David Mills: Three Poems

By David Mills

“David Mills’ BONEYARN; about New York’s African Burial Ground–America’s oldest and largest slave cemetery–conducts a heart wrenching yet historically meticulous excavation of America’s contradictory allegiance to freedom and slavery; equality and racial hatred. Whether speaking about or through the voices of nameless servants or chimney sweeps; Mills combines a novelist’s love of character with a poet’s pitch perfect ear for idiom and eye for unforgettable detail. The imagination at work in this remarkable book is humane; unflinching; erudite and utterly moving. In its wide range of styles and voices–its empathy and outrage–BONEYARN is a profoundly American work that enlightens and chastens; laments and affirms or finds in lamentation a complicated form of affirmation. A marvelous achievement.”–Alan Shapiro

It’s been said that the historian Henry Louis Gates Jr. sequences DNA: the poet David Mills sequences the poetry of lives entangled within it. Within the pages of Boneyarn, Mills’ latest collection, readers will encounter the archaeology of memory and the cartography of what’s been left behind. In this book it is soil, teeth and femurs which form the landmarks. There’s a chimney sweep, a cook. Cartilage and sinew, skulls and backbones are the subjects of Mills’ spiritual and anatomical study. One hopes that through his moving incantations, the souls of these good folk have found, if not true repatriation, then at least a kinder, more consecrated ground.
– C. Schantz, Editor

Chimney Sweep Apprentice
(Enslaved Teenager, New York: 18th Century)

I’m what happens when a house breathes
out: sore, black breath in a New York throat.
Trapped caterpillar. What they think
of me—owners of these homes
and white master who hires me out

to black master sweep. Elbows, ankles
knees up zig-zag chimneys: squeeze
of heat and dusk. Soot head to toe: dirt
thick as a shirt. Palms facin’ out; stomach
up against and empty. My days a brick

wide and a brick and a half long: I could
die here. But brush above my head
I chuck soot; chip tar wit’ a scraper;
black rain pepperin’ my neck, hot rim
of my eyes. Filth to the sides of flues,

mazes sticky with poison, hearth 
to cap damper. Started prenticin’ 
when I was six.              Now             
Eighteen Flesh leathery. Ankles 
swelled to black apples. Growin’: 

a stunt. Can’t say which is better: 
cramped heat or winter’s chill. 
My cry—Soot-O, Weep, Weep! —
on the street or pinched in the flue.
My life up in nothin’ but smoke.
Knuckles of Smoke: Peggy 	
(Enslaved Cook, New York City, 1780s) 

I got dark authority. Some down below 
     and a bit-of up-above say-so. Shop 
and sometimes sign for Master. Mostly
     I spice, stir, stew and boil. I rule 

as salty beads crouch on my top lip;
    I bend and bury sweat in my striped apron.
My body bakes and roasts while baking 
    and roasting mutton and sweetmeat. 

With all these smells—cured fish:
     its salty kick—a nose is mostly on 
its own down here in this clammy 
         dark. My world ruled by mean 

heat and knuckles of smoke:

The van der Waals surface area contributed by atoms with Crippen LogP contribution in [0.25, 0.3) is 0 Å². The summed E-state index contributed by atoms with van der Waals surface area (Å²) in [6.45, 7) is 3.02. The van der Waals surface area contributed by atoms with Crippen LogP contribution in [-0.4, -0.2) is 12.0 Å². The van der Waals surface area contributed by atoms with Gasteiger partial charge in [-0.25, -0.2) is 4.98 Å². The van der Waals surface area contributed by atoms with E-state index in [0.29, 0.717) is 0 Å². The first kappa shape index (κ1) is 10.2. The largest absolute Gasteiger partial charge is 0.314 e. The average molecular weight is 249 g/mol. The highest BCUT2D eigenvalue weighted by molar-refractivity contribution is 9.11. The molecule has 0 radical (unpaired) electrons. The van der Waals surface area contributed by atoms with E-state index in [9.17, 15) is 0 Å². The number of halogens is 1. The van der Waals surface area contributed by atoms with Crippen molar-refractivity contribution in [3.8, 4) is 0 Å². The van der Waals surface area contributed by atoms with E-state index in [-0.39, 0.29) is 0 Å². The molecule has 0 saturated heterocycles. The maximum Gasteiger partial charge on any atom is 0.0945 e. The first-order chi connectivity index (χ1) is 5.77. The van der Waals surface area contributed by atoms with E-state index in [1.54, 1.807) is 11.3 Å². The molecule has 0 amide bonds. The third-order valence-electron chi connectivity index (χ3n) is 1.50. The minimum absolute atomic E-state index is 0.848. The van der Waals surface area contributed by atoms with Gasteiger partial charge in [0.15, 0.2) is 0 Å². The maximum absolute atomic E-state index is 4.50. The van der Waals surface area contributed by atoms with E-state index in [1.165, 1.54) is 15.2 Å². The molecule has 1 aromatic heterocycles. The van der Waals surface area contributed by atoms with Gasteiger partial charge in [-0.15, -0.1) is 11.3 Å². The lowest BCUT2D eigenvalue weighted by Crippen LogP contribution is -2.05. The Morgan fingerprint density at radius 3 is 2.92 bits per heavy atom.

hours of kindling fire, bake
kettles swaying from pothooks, grimy
       spits turning, flames flaming, coals

raked. Grunt. Drag a cast-iron pot
  onto a bickering pile of them, guide that
wood shovel: handle long as Big 
      John’s arm. Ease some tarts in that
oven’s gut. Everything boils
     down to heat. Some fire
place bricks: the color of bone.
      Simple. Black bread only rises

to a point, like me, climbing 
    the mistress’ stairs setting 
my simm’rin living just
   shy of her shut door.
Talking to the Teeth

 Now you are one with a skull: its white hush
  But sometimes a mouth was a hot leaking 
  cottage we was all forced to live in 
Front tooth, why were you whittled to an enamel fang?
  Animal fang? What animal?

Not animal. Enamel. Teeth ingredients. like what you been reduced to: bone
  When she giggled. chewed or smiled, some knew 
   I might be the one thing she clung to from home. 

In the children’s graves, their teeth were almost always gone
  Cause they was the here-born. The start 
  life. The too-often sugar, corn suppers. 

In the back of your mouth, one of you looks like a peg.
  Death picks everything clean. Here now, 
  buried, skinned, lips can no longer 
  hush us, way a lid might muffle 
  a pot of cornmeal mush.

And, you, tooth, shaped like an hourglass?
  A tooth occasionally tells a skull’s time: means I was
  born and adorned before this unwelcoming earth. 
David Mills has published four poetry collections: Boneyarn, The Sudden Country, The Dream Detective, and After Mistic. His poems have appeared in Ploughshares, Colorado Review, Crab Orchard Review, Jubilat, Callaloo, Obsidian, Brooklyn Rail, Diode Journal and Fence. He has received fellowships from the New York Foundation for the Arts, Breadloaf, The American Antiquarian Society, the Lannan Foundation, Arts Link and a Henry James and Hughes/Diop fellowship. He lived in Langston Hughes’ landmark home for three years. The Juilliard School of Drama commissioned and produced a play by Mr. Mills. He wrote the audio script for MacArthur-Genius-Award Winner Deborah Willis’ curated exhibition: Reflections in Black:100 Years of Black Photography, which showed at the Whitney and Getty West Museums. He has also recorded his poetry on ESPN and RCA Records.